|Location||Eskdalemuir, Dumfries and Galloway, Scotland, United Kingdom|
|Geomagnetic Latitude||57.546° N|
|Geomagnetic Longitude||83.279° E|
|In Operation since:||1908|
|INTERMAGNET member since:||1991|
Geomagnetic coordinates are approximations calculated using the 13th generation IGRF at epoch 2020.5.
Eskdalemuir Observatory is situated in the Southern Uplands of Scotland. It is on a rising shoulder of open moorland in the upper part of the valley of the river White Esk. It is surrounded by young conifer forests with hills rising to nearly 700 m to the NW. The observatory is 100 km from Edinburgh and 25 km from the towns of Langholm and Lockerbie.
Eskdalemuir is a synoptic meteorological station involved in measurement of solar radiation, levels of atmospheric pollution, and in chemical sampling. The observatory operates a US standard seismograph and an International Deployment Accelerometer Program long-period sensor. BGS has a broadband three-component seismometer set installed at the observatory and records data from four remote sites transmitted to the observatory by radio link.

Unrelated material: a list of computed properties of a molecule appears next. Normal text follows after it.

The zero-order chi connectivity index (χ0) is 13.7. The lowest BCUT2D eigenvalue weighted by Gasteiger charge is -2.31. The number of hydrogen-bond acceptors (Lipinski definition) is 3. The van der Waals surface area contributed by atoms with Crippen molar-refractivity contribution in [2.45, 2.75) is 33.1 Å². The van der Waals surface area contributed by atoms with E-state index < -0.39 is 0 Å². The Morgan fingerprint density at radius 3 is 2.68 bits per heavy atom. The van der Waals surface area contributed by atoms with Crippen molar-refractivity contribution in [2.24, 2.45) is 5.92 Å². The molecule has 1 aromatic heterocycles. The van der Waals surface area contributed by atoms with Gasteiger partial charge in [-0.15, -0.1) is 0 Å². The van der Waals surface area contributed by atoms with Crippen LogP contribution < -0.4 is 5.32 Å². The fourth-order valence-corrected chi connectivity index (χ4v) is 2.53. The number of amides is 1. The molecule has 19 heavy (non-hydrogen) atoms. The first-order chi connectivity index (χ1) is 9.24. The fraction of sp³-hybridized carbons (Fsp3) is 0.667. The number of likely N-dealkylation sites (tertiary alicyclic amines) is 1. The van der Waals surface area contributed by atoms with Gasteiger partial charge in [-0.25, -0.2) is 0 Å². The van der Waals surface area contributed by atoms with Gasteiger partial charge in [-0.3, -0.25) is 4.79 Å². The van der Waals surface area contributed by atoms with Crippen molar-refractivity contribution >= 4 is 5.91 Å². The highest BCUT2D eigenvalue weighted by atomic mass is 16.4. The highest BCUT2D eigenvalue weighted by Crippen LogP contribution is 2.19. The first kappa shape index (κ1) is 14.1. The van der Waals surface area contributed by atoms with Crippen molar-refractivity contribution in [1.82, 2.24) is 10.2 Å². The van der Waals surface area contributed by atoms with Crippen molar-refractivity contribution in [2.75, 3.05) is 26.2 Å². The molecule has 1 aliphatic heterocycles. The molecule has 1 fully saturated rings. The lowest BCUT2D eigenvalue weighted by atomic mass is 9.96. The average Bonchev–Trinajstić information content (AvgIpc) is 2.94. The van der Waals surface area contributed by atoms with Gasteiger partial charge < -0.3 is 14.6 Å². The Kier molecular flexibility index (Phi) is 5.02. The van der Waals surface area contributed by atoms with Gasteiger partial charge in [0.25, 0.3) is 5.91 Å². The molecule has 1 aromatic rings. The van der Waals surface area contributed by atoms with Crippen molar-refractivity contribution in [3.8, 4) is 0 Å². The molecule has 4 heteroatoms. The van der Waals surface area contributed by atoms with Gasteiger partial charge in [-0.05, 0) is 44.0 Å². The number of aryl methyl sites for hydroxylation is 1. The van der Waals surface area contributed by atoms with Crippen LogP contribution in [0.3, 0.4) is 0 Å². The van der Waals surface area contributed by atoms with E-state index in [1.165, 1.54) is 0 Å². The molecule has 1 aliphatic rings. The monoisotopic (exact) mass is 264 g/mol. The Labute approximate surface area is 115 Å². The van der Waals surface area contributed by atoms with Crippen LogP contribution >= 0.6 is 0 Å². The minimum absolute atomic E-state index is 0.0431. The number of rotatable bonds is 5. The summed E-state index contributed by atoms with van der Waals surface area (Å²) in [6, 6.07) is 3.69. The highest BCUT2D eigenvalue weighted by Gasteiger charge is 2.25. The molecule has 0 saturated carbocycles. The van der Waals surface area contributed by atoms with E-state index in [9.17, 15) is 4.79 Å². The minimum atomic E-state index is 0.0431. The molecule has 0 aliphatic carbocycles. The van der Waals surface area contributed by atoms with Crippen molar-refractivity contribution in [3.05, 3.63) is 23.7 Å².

The observatory opened in 1908. It was built because of disruption to geomagnetic measurements at Kew Observatory following the advent of electric tramcars at the beginning of the 20th century. BGS took over responsibility for magnetic observations from the Meteorological Office in 1968.
There is one BGS staff member stationed at the observatory.
Eskdalemuir magnetic observatory is part of the INTERMAGNET network.
In June 2012 two high frequency (100 Hz) induction coil magnetometers were installed at Eskdalemuir.
In November 2012 two electrode pairs were installed to measure the geo-electric field.
Eskdalemuir is an ideal remote sensing location for many physical observations. We host a number of instruments for collaborators including:
In 2019 the World Meteorological Organisation (WMO) awarded Eskdalemuir Observatory a Centennial Observing Station status. The WMO reconsides stations that provide long-term, high-quality climate records. These records help inform current and future generations about climate variability and trends and this new status will go some way to ensure the long-term sustainability of these measurements.